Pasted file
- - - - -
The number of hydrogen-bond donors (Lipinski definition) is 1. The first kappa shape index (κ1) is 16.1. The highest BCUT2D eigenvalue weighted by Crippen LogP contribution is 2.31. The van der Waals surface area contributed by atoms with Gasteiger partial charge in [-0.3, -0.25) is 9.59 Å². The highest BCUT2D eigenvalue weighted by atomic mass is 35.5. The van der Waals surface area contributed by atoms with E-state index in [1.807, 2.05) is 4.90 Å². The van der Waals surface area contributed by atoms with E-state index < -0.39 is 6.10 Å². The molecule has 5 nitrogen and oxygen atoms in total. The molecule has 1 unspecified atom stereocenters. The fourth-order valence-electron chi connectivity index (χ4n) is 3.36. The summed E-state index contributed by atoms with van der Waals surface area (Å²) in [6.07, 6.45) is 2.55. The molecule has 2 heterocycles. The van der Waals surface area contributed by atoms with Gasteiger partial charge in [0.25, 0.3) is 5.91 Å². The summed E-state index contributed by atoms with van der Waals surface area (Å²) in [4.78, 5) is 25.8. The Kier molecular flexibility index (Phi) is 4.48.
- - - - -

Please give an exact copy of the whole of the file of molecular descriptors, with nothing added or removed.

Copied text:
The number of hydrogen-bond donors (Lipinski definition) is 1. The first kappa shape index (κ1) is 16.1. The highest BCUT2D eigenvalue weighted by Crippen LogP contribution is 2.31. The van der Waals surface area contributed by atoms with Gasteiger partial charge in [-0.3, -0.25) is 9.59 Å². The highest BCUT2D eigenvalue weighted by atomic mass is 35.5. The van der Waals surface area contributed by atoms with E-state index in [1.807, 2.05) is 4.90 Å². The van der Waals surface area contributed by atoms with E-state index < -0.39 is 6.10 Å². The molecule has 5 nitrogen and oxygen atoms in total. The molecule has 1 unspecified atom stereocenters. The fourth-order valence-electron chi connectivity index (χ4n) is 3.36. The summed E-state index contributed by atoms with van der Waals surface area (Å²) in [6.07, 6.45) is 2.55. The molecule has 2 heterocycles. The van der Waals surface area contributed by atoms with Gasteiger partial charge in [0.25, 0.3) is 5.91 Å². The summed E-state index contributed by atoms with van der Waals surface area (Å²) in [4.78, 5) is 25.8. The Kier molecular flexibility index (Phi) is 4.48.